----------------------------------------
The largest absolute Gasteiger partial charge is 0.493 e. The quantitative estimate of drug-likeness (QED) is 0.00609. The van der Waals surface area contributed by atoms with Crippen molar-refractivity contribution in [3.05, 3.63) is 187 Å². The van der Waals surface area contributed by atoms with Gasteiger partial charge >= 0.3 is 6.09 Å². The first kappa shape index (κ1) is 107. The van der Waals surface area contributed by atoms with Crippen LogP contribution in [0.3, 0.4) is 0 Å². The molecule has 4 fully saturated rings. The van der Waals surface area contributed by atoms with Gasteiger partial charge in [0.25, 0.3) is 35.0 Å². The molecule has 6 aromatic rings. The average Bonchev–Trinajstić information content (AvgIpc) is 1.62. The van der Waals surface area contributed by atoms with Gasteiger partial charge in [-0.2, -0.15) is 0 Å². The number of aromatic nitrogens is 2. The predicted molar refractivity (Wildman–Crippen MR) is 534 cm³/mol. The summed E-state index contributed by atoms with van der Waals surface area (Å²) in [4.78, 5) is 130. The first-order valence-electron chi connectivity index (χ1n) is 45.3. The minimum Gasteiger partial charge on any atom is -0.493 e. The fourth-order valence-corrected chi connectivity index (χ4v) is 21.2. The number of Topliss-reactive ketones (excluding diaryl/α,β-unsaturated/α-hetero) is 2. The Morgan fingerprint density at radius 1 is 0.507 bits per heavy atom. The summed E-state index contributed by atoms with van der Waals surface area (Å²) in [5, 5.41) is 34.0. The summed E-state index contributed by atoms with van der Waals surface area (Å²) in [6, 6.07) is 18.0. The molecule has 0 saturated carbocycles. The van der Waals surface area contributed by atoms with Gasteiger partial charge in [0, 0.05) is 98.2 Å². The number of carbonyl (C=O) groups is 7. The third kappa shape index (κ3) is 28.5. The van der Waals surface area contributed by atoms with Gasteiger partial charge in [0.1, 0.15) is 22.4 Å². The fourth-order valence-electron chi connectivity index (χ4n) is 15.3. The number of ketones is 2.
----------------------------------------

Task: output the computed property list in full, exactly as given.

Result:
The largest absolute Gasteiger partial charge is 0.493 e. The quantitative estimate of drug-likeness (QED) is 0.00609. The van der Waals surface area contributed by atoms with Crippen molar-refractivity contribution in [3.05, 3.63) is 187 Å². The van der Waals surface area contributed by atoms with Gasteiger partial charge >= 0.3 is 6.09 Å². The first kappa shape index (κ1) is 107. The van der Waals surface area contributed by atoms with Crippen LogP contribution in [0.3, 0.4) is 0 Å². The molecule has 4 fully saturated rings. The van der Waals surface area contributed by atoms with Gasteiger partial charge in [0.25, 0.3) is 35.0 Å². The molecule has 6 aromatic rings. The average Bonchev–Trinajstić information content (AvgIpc) is 1.62. The van der Waals surface area contributed by atoms with Gasteiger partial charge in [-0.2, -0.15) is 0 Å². The number of aromatic nitrogens is 2. The predicted molar refractivity (Wildman–Crippen MR) is 534 cm³/mol. The summed E-state index contributed by atoms with van der Waals surface area (Å²) in [4.78, 5) is 130. The first-order valence-electron chi connectivity index (χ1n) is 45.3. The minimum Gasteiger partial charge on any atom is -0.493 e. The fourth-order valence-corrected chi connectivity index (χ4v) is 21.2. The number of Topliss-reactive ketones (excluding diaryl/α,β-unsaturated/α-hetero) is 2. The Morgan fingerprint density at radius 1 is 0.507 bits per heavy atom. The summed E-state index contributed by atoms with van der Waals surface area (Å²) in [5, 5.41) is 34.0. The summed E-state index contributed by atoms with van der Waals surface area (Å²) in [6, 6.07) is 18.0. The molecule has 0 saturated carbocycles. The van der Waals surface area contributed by atoms with Gasteiger partial charge in [0, 0.05) is 98.2 Å². The number of carbonyl (C=O) groups is 7. The third kappa shape index (κ3) is 28.5. The van der Waals surface area contributed by atoms with Gasteiger partial charge in [0.1, 0.15) is 22.4 Å². The fourth-order valence-electron chi connectivity index (χ4n) is 15.3. The number of ketones is 2.